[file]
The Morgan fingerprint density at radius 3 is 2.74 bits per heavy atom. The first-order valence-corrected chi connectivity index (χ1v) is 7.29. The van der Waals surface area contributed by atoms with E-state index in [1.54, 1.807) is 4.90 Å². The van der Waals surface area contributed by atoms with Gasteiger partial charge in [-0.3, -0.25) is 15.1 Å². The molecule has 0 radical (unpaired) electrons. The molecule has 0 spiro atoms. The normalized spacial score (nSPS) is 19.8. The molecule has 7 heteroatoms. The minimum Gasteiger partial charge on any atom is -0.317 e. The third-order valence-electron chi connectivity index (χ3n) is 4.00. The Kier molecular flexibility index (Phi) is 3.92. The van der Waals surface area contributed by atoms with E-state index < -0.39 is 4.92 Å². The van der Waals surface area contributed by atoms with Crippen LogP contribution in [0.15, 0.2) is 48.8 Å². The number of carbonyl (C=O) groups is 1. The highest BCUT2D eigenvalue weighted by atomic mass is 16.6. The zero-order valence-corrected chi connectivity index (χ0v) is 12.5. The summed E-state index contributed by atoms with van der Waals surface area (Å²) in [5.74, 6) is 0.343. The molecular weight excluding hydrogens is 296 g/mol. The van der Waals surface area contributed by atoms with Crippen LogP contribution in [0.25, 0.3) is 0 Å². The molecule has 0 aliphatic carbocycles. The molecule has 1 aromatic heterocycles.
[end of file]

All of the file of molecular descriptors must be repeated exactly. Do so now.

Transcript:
The Morgan fingerprint density at radius 3 is 2.74 bits per heavy atom. The first-order valence-corrected chi connectivity index (χ1v) is 7.29. The van der Waals surface area contributed by atoms with E-state index in [1.54, 1.807) is 4.90 Å². The van der Waals surface area contributed by atoms with Gasteiger partial charge in [-0.3, -0.25) is 15.1 Å². The molecule has 0 radical (unpaired) electrons. The molecule has 0 spiro atoms. The normalized spacial score (nSPS) is 19.8. The molecule has 7 heteroatoms. The minimum Gasteiger partial charge on any atom is -0.317 e. The third-order valence-electron chi connectivity index (χ3n) is 4.00. The Kier molecular flexibility index (Phi) is 3.92. The van der Waals surface area contributed by atoms with E-state index < -0.39 is 4.92 Å². The van der Waals surface area contributed by atoms with Crippen LogP contribution in [0.15, 0.2) is 48.8 Å². The number of carbonyl (C=O) groups is 1. The highest BCUT2D eigenvalue weighted by atomic mass is 16.6. The zero-order valence-corrected chi connectivity index (χ0v) is 12.5. The summed E-state index contributed by atoms with van der Waals surface area (Å²) in [5.74, 6) is 0.343. The molecular weight excluding hydrogens is 296 g/mol. The van der Waals surface area contributed by atoms with Crippen LogP contribution in [0.25, 0.3) is 0 Å². The molecule has 0 aliphatic carbocycles. The molecule has 1 aromatic heterocycles.